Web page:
Tuesday, May 21, 2024

Review The Churchill Sisters by Rachel Trethewey (audiobook)

Publisher: St Martin's Press
Pages: 320
Format: audiobook
Buy the Book: Amazon

Goodreads:  Bright, attractive and well-connected, in any other family the Churchill girls – Diana, Sarah, Marigold and Mary – would have shone. But they were not in another family, they were Churchills, and neither they nor anyone else could ever forget it. From their father – ‘the greatest Englishman’ – to their brother, golden boy Randolph, to their eccentric and exciting cousins, the Mitford Girls, they were surrounded by a clan of larger-than-life characters which often saw them overlooked. While Marigold died too young to achieve her potential, the other daughters lived lives full of passion, drama and tragedy.

Diana, intense and diffident; Sarah, glamorous and stubborn; Mary, dependable yet determined – each so different but each imbued with a sense of responsibility toward each other and their country. Far from being cosseted debutantes, these women were eyewitnesses at some of the most important events in world history, at Tehran, Yalta and Potsdam. Yet this is not a story set on the battlefields or in Parliament; it is an intimate saga that sheds light on the complex dynamics of family set against the backdrop of a tumultuous century.


Kritters Thoughts:  There are a few reasons why this audiobook completely worked for me.  First, I love listening to non fiction, I haven't been able to find the right fiction genre to work for me in audio form, still on the hunt.  I also love all things royal or royal adjacent and Winston Churchill was surely royal adjacent and to hear more about his family was so interesting.  I also love history, so to hear about Winston's daughters but also more about the events of the time was just great.  

About this book.  I went into this book knowing nothing about Churchill's family from his wife to his daughters, so all of this book was new information to me.  To hear about the strong women that were in his family and the things they did to support him and his efforts, but also the way he encouraged each of them to have their own avenues - I loved it!  I knew nothing about his wife and while this book didn't focus on her, she made appearances and this book inspired me to go find out more and read more about the woman who stood beside such an influential man.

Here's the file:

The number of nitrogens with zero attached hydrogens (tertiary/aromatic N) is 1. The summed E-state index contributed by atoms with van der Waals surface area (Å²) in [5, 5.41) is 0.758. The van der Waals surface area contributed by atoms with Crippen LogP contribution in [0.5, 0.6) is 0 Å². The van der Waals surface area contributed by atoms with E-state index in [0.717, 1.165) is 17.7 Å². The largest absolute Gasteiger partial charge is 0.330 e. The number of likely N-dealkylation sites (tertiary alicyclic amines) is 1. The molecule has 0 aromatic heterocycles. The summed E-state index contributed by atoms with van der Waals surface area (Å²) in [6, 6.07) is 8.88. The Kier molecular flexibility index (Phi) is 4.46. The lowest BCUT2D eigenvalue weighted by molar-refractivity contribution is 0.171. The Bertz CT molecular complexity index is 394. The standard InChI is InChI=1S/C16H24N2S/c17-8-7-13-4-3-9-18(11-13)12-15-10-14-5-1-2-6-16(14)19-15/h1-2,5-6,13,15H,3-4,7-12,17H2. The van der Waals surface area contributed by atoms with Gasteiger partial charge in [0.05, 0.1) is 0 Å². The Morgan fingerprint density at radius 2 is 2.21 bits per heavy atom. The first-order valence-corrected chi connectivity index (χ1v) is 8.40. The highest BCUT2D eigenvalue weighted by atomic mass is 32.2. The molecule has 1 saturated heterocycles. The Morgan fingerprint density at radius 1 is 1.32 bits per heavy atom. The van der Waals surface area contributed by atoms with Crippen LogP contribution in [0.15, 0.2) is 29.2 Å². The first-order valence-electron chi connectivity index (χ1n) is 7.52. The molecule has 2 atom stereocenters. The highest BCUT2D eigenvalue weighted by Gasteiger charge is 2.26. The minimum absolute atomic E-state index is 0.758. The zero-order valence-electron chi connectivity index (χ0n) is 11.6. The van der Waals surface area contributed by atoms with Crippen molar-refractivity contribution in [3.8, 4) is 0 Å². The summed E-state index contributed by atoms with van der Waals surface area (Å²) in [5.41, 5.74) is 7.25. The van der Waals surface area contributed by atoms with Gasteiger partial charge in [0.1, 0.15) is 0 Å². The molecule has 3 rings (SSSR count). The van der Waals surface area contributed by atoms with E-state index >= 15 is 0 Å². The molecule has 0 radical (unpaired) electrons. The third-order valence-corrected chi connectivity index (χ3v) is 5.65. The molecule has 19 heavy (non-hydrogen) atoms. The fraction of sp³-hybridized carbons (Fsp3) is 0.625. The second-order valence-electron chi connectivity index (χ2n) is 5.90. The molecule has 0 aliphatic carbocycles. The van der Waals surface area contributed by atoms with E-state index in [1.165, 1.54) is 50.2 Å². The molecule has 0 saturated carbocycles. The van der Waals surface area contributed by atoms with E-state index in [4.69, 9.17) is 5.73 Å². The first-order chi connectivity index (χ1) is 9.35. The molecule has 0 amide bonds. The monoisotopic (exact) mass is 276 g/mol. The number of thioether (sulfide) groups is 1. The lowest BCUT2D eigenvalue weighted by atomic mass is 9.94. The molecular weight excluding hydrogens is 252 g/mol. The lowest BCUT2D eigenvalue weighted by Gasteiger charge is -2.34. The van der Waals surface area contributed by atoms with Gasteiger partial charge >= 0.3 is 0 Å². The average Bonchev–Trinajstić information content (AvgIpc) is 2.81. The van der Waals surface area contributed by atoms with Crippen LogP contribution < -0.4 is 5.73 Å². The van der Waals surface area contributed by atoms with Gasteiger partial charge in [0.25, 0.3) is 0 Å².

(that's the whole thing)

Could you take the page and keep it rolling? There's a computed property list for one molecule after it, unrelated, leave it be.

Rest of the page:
This book accompanied me on car rides to run errands, many hours cleaning the house, and some time prepping the garden for this year!  I love how an audiobook can join you in life and it feels like you are accomplishing so many things at once.  


Rating:




Audiobook 2024 Challenge: 2 out of 24

Disclosure of Material Connection:  I received one copy of this book free of charge from Netgalley.  I was not required to write a positive review in exchange for receipt of the book; rather, the opinions expressed in this review are my own.

Monday, April 1, 2024

source

Just one book finished this month, ended up being a busy month with a lot of other things taking my attention - early garden prep, big projects at work, and a few other things!

1. The Children's Blizzard by Melanie Benjamin


Total pages read, clicked and flipped: 355


Where Have I Been Reading?:
Dakotas


Sunday, March 3, 2024

Recipe Review: Creamy Garlic Mushroom Chicken

For recipes for March, I accidentally purchased too much chicken, so March will be the month of chicken! The first recipe I tried, was my first foray into dredging and pan-frying chicken.  While the meal itself was a hit, I want to try a different technique than what was in this recipe for pan-frying chicken the next time; using no egg and just dry ingredients was interesting, but when I make a recipe I stick to the instructions the first time around!   

I made this meal on a weekend when I had my favorite handyman - my dad at my house to make some fantastic custom closets.  It was such a joy to be able to feed him while he was making three closets of my dreams!  AND thank goodness it tasted way better than it photographed!  It even reheated well as leftovers.     

I then made the meal during the work week for just myself and tried the pan fry again and tried to see if it would maybe photograph better! This is a recipe that I can now keep in my back pocket, minus the need to have mushrooms and heavy cream on hand which I don't always have.  

Friday, March 1, 2024


A month where life went a little off course, but for good reasons. My reading and workouts went off from the goals I set for this year, BUT I have not one but two brand new custom closets built by my dad and I, and the designing and building were the best experiences. SO things can take a turn and then the first of March, new goals can be set!

1. The Opera Sisters by Marianne Monson
2. Trailed by Kathryn Miles
3. Data Baby by Susannah Breslin
4. The Presence of Absence by Simon Van Booy

Total pages read, clicked and flipped: 1,080


Where Have I Been Reading?:
Appalachian Trail, VA
California